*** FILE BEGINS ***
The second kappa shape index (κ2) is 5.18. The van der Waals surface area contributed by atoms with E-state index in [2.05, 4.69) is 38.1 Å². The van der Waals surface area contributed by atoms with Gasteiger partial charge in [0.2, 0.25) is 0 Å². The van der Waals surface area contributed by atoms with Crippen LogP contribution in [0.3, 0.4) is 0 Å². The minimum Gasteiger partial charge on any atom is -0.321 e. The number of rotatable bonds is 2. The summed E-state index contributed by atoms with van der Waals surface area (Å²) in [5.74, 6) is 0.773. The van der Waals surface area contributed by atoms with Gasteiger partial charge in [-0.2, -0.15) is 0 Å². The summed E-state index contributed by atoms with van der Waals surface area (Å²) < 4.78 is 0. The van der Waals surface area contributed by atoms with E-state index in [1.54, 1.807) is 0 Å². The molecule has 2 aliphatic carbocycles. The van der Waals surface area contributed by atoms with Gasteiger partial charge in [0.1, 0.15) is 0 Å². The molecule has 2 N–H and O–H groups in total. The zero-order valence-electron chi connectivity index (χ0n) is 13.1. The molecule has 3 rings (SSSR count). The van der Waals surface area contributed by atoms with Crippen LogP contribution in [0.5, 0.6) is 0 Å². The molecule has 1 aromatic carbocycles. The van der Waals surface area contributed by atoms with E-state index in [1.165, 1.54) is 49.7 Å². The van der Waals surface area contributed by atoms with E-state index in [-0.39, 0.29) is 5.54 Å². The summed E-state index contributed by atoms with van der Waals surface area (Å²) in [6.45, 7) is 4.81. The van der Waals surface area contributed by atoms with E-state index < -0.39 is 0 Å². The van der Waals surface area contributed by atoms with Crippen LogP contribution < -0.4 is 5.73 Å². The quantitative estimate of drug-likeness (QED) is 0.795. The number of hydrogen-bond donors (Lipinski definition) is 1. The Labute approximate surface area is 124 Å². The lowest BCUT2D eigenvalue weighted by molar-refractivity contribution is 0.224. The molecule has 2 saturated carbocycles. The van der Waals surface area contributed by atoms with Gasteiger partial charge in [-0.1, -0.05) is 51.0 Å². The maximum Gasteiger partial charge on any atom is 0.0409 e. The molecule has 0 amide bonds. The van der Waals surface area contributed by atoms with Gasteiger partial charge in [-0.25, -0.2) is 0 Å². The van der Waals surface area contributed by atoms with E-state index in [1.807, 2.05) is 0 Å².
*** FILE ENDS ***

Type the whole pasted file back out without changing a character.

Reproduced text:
The second kappa shape index (κ2) is 5.18. The van der Waals surface area contributed by atoms with E-state index in [2.05, 4.69) is 38.1 Å². The van der Waals surface area contributed by atoms with Gasteiger partial charge in [0.2, 0.25) is 0 Å². The van der Waals surface area contributed by atoms with Crippen LogP contribution in [0.3, 0.4) is 0 Å². The minimum Gasteiger partial charge on any atom is -0.321 e. The number of rotatable bonds is 2. The summed E-state index contributed by atoms with van der Waals surface area (Å²) in [5.74, 6) is 0.773. The van der Waals surface area contributed by atoms with Gasteiger partial charge in [-0.2, -0.15) is 0 Å². The summed E-state index contributed by atoms with van der Waals surface area (Å²) < 4.78 is 0. The van der Waals surface area contributed by atoms with E-state index in [1.54, 1.807) is 0 Å². The molecule has 2 aliphatic carbocycles. The van der Waals surface area contributed by atoms with Gasteiger partial charge in [0.1, 0.15) is 0 Å². The molecule has 2 N–H and O–H groups in total. The zero-order valence-electron chi connectivity index (χ0n) is 13.1. The molecule has 3 rings (SSSR count). The van der Waals surface area contributed by atoms with Crippen LogP contribution in [0.5, 0.6) is 0 Å². The molecule has 1 aromatic carbocycles. The van der Waals surface area contributed by atoms with E-state index in [1.165, 1.54) is 49.7 Å². The van der Waals surface area contributed by atoms with E-state index in [-0.39, 0.29) is 5.54 Å². The summed E-state index contributed by atoms with van der Waals surface area (Å²) in [6.45, 7) is 4.81. The van der Waals surface area contributed by atoms with E-state index < -0.39 is 0 Å². The van der Waals surface area contributed by atoms with Crippen LogP contribution < -0.4 is 5.73 Å². The quantitative estimate of drug-likeness (QED) is 0.795. The number of hydrogen-bond donors (Lipinski definition) is 1. The Labute approximate surface area is 124 Å². The lowest BCUT2D eigenvalue weighted by molar-refractivity contribution is 0.224. The molecule has 2 saturated carbocycles. The van der Waals surface area contributed by atoms with Gasteiger partial charge in [-0.1, -0.05) is 51.0 Å². The maximum Gasteiger partial charge on any atom is 0.0409 e. The molecule has 0 amide bonds. The van der Waals surface area contributed by atoms with Gasteiger partial charge in [-0.25, -0.2) is 0 Å². The van der Waals surface area contributed by atoms with E-state index in [1.807, 2.05) is 0 Å².